There is a pantheon of pop that exists in the music world.
When I first heard the track “Summer” from May Have, it felt like this song deserved to ascend to that level. It is a song full of quirky fun that delicately touches on heartache, a recipe for a good catchy tune in anyone’s playbook.
So when I had the chance to meet with three of the members of May Have: Maerin Hunting, Sebastian Balk-Forcione, and Matt Rousseau. I couldn’t pass up the chance to find out more about the creators of such a dynamic sound.
Though upon first meeting them, the obvious synergy between the musicians spoke of the seamless sound of their song. Their comfort with each other as people and as artists was obvious as they finished each other’s sentences and wordlessly pointed to who would give the best answers to each of my questions. But that is perhaps to be expected from a band who have spent so much of their life together.
“Choosing a name took a very long time. It was very frustrating.”Sebastian Balk-Forcione of May Have
Sebastian and Matt have been friends since high school, and lived in the same neighbourhood as Maerin. Though it wasn’t until they went to Vanier College that they officially met.
But life and education separated the group for a number of years until Maerin, Sebastian, and Matt reunited.
For instance, Matt studied at the School of Jazz and Contemporary Music at The New School located in New York City. Though while he studied jazz in school, Matt said that there wasn’t much of a transition to pop.
“I grew up listening to a bunch of different kinds of music,” Matt said, “and the most important thing about jazz, hat I was taught, was to have an open ear. That means listening to everything else. Every style of music has evolved from either blues or jazz, and they all have components that you can latch on to.”
“I studied jazz singing,” Maerin added. “My kind of favourite part of jazz singing was the big band stuff. That’s very poppy, especially for at that time.”
Sebastian explained that they had all studied jazz and that with playing that style improvisation is a key element of the style. This is something that they have adopted into their music, both in the studio and live.
However, when the trio came together again, the task of coming up with a band name became the next hurtle.
“Choosing a name took a very long time. It was very frustrating,” Sebastian said.
“I process a lot of my feelings through singing.”Maerin Hunting of May Have
It was Maerin who discovered and settled on the name in the end.
“I did it. I found the name,” Maerin said. “I was just going through a book and just visually looking at words side by side, trying to pick out ones that look nice together.”
When “may have” came up, it was a unanimous decision to adopt that phrase as their band name.
And from that beginning, May Have continued to grow, including taking on two new members, Dan Rougeau, who had been at Vanier with them, and Emily Rockarts.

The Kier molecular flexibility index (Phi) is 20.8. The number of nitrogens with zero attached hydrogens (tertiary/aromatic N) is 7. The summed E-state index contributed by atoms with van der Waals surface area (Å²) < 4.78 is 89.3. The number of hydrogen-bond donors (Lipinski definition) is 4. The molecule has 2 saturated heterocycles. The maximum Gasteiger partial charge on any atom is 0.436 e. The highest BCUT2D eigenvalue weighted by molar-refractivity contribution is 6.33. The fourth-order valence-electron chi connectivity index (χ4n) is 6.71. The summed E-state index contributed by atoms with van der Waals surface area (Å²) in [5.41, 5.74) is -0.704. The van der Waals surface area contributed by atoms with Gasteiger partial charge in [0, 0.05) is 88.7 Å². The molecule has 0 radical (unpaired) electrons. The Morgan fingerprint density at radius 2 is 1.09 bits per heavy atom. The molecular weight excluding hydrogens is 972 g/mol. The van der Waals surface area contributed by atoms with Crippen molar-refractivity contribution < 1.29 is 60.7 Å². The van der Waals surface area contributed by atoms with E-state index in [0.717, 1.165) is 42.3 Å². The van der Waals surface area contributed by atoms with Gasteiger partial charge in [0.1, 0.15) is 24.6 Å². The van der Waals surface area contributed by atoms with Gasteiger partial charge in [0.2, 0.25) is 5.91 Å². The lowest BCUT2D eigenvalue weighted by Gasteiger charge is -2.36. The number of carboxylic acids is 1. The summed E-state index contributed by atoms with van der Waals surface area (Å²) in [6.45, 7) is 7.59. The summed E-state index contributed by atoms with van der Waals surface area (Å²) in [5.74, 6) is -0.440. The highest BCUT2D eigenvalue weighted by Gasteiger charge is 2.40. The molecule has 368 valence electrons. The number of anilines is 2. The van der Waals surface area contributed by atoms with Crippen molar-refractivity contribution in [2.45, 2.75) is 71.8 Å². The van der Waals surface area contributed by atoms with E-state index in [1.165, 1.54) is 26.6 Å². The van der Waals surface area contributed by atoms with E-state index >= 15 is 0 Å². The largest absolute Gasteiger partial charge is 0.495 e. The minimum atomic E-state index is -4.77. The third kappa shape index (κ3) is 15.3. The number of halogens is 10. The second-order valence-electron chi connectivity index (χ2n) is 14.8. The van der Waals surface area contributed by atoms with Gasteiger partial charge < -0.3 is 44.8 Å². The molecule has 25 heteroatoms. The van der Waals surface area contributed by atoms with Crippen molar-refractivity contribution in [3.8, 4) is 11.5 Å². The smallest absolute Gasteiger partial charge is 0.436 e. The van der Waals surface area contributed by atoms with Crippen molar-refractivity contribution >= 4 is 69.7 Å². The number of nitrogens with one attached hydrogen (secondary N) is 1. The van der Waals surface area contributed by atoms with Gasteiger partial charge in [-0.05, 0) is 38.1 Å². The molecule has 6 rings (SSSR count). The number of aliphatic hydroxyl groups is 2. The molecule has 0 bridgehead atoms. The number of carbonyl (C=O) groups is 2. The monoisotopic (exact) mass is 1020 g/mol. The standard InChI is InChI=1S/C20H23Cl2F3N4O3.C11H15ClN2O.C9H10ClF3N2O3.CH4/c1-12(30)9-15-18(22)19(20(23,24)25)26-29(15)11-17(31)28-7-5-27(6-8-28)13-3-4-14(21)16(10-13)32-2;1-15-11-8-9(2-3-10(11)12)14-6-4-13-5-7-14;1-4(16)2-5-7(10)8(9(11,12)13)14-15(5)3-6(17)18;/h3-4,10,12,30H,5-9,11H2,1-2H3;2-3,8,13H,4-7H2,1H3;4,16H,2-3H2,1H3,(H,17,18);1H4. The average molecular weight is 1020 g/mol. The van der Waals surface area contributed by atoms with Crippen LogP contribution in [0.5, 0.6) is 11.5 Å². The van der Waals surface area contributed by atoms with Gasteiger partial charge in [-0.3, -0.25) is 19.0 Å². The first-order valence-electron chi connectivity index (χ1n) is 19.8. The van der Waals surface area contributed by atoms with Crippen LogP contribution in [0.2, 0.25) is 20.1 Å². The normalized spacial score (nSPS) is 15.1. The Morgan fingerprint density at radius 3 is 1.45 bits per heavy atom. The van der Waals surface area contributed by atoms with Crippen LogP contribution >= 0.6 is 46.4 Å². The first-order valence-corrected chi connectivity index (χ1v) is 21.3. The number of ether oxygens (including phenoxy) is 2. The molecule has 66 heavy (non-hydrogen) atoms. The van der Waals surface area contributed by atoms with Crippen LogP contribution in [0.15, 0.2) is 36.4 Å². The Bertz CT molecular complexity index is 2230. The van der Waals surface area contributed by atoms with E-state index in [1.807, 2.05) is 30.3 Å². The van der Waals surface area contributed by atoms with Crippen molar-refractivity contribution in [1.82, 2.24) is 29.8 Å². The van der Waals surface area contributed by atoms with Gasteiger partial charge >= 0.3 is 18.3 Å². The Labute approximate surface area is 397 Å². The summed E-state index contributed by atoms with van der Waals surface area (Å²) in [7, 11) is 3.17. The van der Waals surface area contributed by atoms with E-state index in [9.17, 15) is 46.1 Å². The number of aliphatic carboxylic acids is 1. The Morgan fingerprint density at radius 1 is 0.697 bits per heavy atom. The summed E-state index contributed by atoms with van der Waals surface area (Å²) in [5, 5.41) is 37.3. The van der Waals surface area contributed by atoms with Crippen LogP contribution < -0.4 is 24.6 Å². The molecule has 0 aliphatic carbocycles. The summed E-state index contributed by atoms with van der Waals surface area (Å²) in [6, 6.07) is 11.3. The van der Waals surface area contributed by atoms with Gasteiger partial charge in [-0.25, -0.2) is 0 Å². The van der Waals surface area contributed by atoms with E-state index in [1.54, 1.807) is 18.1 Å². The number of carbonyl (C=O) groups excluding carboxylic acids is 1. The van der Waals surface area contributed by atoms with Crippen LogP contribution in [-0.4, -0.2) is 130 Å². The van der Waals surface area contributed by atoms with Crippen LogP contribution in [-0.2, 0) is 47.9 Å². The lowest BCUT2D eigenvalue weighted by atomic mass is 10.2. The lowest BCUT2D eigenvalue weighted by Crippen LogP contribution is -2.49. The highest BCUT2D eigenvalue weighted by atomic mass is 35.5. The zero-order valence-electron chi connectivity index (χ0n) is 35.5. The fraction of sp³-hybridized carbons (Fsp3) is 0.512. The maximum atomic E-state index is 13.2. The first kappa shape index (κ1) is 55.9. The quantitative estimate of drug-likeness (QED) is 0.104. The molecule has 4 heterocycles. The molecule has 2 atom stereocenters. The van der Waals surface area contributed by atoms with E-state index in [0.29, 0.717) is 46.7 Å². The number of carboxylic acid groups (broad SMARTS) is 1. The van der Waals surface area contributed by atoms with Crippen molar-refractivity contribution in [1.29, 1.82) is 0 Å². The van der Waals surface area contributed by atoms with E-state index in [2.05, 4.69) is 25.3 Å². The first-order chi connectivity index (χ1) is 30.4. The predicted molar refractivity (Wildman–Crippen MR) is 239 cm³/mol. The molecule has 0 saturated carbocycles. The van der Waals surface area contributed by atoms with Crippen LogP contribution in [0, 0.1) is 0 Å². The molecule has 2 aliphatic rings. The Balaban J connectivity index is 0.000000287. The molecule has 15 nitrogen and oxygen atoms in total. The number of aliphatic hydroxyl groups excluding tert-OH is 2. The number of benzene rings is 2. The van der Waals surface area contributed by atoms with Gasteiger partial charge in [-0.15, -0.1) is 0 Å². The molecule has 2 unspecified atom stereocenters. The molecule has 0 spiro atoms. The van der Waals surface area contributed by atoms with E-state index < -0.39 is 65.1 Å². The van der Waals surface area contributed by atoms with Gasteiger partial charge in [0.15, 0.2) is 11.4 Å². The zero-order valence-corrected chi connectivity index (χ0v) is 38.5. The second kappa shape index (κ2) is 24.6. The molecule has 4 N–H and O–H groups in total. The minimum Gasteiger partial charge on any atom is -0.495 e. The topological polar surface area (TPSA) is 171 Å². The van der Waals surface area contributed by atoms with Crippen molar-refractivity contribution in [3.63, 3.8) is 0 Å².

While May Have began as a trio, Matt explained that they learned that in order to recreate their recorded sound live on the stage, they needed to have two more musicians. But making this move didn’t change their sound in any way.
“I think they caught on to the vibe really quickly,” Maerin explained. “And they were just like seamless additions.”
Cohesion is a big part of what makes May Have work.
“[Music is] the best representation of myself, and that’s what I can do to show people who I am.”Matt Rousseau of May Have
In regard to who wrote “Summer,” they explained that songwriting is more of a group activity for them. Sebastian initially started writing certain parts of the song, but Maerin wrote the melody and the lyrics.
“We have a Google Drive folder where we have song ideas,” Maerin said. “So I think our songs are more complex now because of that. Then I also get to sing differently to different structures. It was really great for me.”
“I had it all figured out,” Sebastian said. “And I was like, ‘Here you sing on this.'”
“I can’t tell you how I do it,” Maerin added. “I listen to the track a billion times and hum along, sing along, words come out and I’m like ‘Oh yeah I like that!’ Then usually a chorus will structure it for me.”
Music is an integral part of their lives and the lives they share. So much so that when asked about, their answers all point to a similar conclusion: that music is essential for their well-being.
“Music makes me feel the happiest, and the worst,” Sebastian said. “I can I can be on either end of the spectrum. But when I’m on that side of happiness it’s like the best feeling. It’s like I couldn’t live without it. Even if I go like a few days without playing music or doing something musical, I start changing into a person I don’t even know. So I almost feel like it’s kind of integrated into my soul. It’s latched on. I can’t get rid of it.”
“For me it’s an extremely emotional process,” Maerin said. “I process a lot of my feelings through singing. It’s the same thing, if I’m not singing, then I’m not processing my emotions.”
“It started out just being something I absolutely love doing,” Matt said. “And after spending a ton of time rehearsing or practicing and writing, it’s the thing that I’m the best at now. It’s the thing that I’m most proud of. It’s the best representation of myself, and that’s what I can do to show people who I am.”
May Have is currently busy working on new music and will be releasing the video for “Summer” on September 17, and the track can be found on their bandcamp page.